Wednesday, January 30, 2019

What will happen to UK entrepreneurs when the EU money runs out?

How will Brexit affect UK entrepreneurs?

We are rapidly approaching the date set for Brexit, and UK entrepreneurs are still largely in the dark about what will happen when EU funding ceases.

The referendum vote in 2016 didn’t mention much about European funding structures, and it’s unlikely that the average voter knows about them. But they have a huge effect on the UK’s SME sector, and when the money stops coming in, we could have a tricky transition period.

UK entrepreneurs unclear on funding

An average of 2.5 billion Euros has been pumped into the UK annually from EU funds between 2014 and 2020. Funding structures like the European Structural Investment Fund (ESIF) and the European Investment Bank have been propping up the SME sector for decades.

UK Government figures show that the biggest percentage of the money coming into the country goes towards funding UK SMEs. Similarly, the European Investment Bank has paid about 117 billion Euros to projects in the UK. This money goes towards innovation and funding small businesses and entrepreneurs. The European Investment Fund goes towards venture capitalists. There are other funds, such as Horizon, that specifically support innovation.

Funding structures like this go right to the centre of the entire EU debate – whether the UK is best off out or in. Either way, when we leave the EU, the money will stop. And it’s unclear how this will affect entrepreneurs, despite some Government plans being announced.

How will it affect investment?

There’s little doubt that Brexit will affect investment. The EU funding programmes that support entrepreneurs by maintaining a trade environment, clearly play a large part in decisions made by venture capitalists and angel investors.

As an investor, when it comes to deciding what to do with my own money, it’s helpful to have a secure infrastructure informing my decisions. We are leaving the EU on 29 March 2019, and whatever the final deal is, there will undoubtedly be a transitional period for investors as well as entrepreneurs. We’ve already seen the kinds of impact it will have following the EIF freezing funding for VCs directly following the referendum in 2016.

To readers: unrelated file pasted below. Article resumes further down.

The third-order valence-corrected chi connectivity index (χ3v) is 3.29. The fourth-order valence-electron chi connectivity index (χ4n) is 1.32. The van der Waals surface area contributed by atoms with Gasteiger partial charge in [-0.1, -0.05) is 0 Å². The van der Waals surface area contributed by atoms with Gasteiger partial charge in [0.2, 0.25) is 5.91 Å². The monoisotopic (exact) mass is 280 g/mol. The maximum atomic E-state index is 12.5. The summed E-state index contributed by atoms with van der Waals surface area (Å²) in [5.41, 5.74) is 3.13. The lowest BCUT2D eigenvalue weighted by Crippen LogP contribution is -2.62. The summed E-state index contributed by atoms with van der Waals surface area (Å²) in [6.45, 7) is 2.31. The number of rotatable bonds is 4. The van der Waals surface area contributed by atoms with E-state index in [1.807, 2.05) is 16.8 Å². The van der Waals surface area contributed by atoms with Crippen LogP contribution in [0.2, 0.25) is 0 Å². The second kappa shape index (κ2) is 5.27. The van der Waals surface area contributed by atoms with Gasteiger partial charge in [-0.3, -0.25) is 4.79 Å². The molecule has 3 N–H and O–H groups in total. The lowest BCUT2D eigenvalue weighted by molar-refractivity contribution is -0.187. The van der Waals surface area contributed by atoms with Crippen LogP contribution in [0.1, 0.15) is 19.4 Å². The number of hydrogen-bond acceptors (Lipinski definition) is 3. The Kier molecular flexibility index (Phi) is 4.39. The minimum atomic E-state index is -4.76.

Regional differences in the UK

A greater number of leave voters come from regions such as the Midlands and the North East. CEO of the UK Business Angels Association (UKBAA), Jenny Tooth says: “The irony is that these are the regions that will suffer the most from the withdrawal of EU funds.”.

What is the Government doing about the effects of funding withdrawal? They have set up some institutions aimed at lowering the risk of problems due to no EU funding. These include the British Business Bank and an agency named Innovate UK, which will give funding to the tech sector. Less specified help has also been announced for the ‘regions’ through the Industrial Strategy. Despite these measures, there will be a tricky transitional phase for entrepreneurs in the UK.

Family businesses affected

Funding problems don’t just apply to start-ups. Family businesses have also expressed concern in a survey by finance provider Capital Step, which shows 40% of respondents think that Brexit could “break family businesses.”

Whatever happens to the final deal, both entrepreneurs and established businesses in the UK are facing an unspecified period of uncertainty. When a deal is ratified, trade talks will follow, and no one is sure what that will mean for the UK.

Monday, January 28, 2019